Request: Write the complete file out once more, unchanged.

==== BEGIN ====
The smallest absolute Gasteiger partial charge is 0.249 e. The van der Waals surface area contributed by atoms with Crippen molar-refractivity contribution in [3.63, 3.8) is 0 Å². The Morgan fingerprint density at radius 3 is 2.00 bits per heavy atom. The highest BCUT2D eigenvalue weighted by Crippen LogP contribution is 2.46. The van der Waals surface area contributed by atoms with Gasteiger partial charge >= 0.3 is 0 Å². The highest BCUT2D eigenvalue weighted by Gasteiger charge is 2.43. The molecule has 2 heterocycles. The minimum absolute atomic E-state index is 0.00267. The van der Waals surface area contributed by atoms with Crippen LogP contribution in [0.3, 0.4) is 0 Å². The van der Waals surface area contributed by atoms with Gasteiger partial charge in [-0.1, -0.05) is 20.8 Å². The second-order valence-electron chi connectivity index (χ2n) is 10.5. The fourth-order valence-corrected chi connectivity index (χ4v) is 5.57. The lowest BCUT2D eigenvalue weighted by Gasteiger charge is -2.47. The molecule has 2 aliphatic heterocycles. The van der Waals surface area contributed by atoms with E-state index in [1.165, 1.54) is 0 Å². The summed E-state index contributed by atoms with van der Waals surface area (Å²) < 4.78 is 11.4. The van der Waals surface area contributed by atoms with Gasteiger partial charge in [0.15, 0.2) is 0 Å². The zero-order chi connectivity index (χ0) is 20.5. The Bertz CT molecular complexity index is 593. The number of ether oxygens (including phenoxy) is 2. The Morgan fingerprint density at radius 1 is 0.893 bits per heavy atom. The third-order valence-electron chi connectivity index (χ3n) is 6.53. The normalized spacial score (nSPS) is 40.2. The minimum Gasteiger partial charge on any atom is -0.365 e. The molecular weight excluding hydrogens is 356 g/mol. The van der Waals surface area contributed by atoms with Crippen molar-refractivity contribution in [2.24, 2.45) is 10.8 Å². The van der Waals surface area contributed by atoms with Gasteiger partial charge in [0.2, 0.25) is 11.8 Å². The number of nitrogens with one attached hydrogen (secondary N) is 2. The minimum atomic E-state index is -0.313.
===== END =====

The smallest absolute Gasteiger partial charge is 0.249 e. The van der Waals surface area contributed by atoms with Crippen molar-refractivity contribution in [3.63, 3.8) is 0 Å². The Morgan fingerprint density at radius 3 is 2.00 bits per heavy atom. The highest BCUT2D eigenvalue weighted by Crippen LogP contribution is 2.46. The van der Waals surface area contributed by atoms with Gasteiger partial charge >= 0.3 is 0 Å². The highest BCUT2D eigenvalue weighted by Gasteiger charge is 2.43. The molecule has 2 heterocycles. The minimum absolute atomic E-state index is 0.00267. The van der Waals surface area contributed by atoms with Crippen LogP contribution in [0.3, 0.4) is 0 Å². The van der Waals surface area contributed by atoms with Gasteiger partial charge in [-0.1, -0.05) is 20.8 Å². The second-order valence-electron chi connectivity index (χ2n) is 10.5. The fourth-order valence-corrected chi connectivity index (χ4v) is 5.57. The lowest BCUT2D eigenvalue weighted by Gasteiger charge is -2.47. The molecule has 2 aliphatic heterocycles. The van der Waals surface area contributed by atoms with E-state index in [1.165, 1.54) is 0 Å². The summed E-state index contributed by atoms with van der Waals surface area (Å²) < 4.78 is 11.4. The van der Waals surface area contributed by atoms with Gasteiger partial charge in [0.15, 0.2) is 0 Å². The zero-order chi connectivity index (χ0) is 20.5. The Bertz CT molecular complexity index is 593. The number of ether oxygens (including phenoxy) is 2. The Morgan fingerprint density at radius 1 is 0.893 bits per heavy atom. The third-order valence-electron chi connectivity index (χ3n) is 6.53. The normalized spacial score (nSPS) is 40.2. The minimum Gasteiger partial charge on any atom is -0.365 e. The molecular weight excluding hydrogens is 356 g/mol. The van der Waals surface area contributed by atoms with Crippen molar-refractivity contribution in [2.24, 2.45) is 10.8 Å². The van der Waals surface area contributed by atoms with Gasteiger partial charge in [0.2, 0.25) is 11.8 Å². The number of nitrogens with one attached hydrogen (secondary N) is 2. The minimum atomic E-state index is -0.313.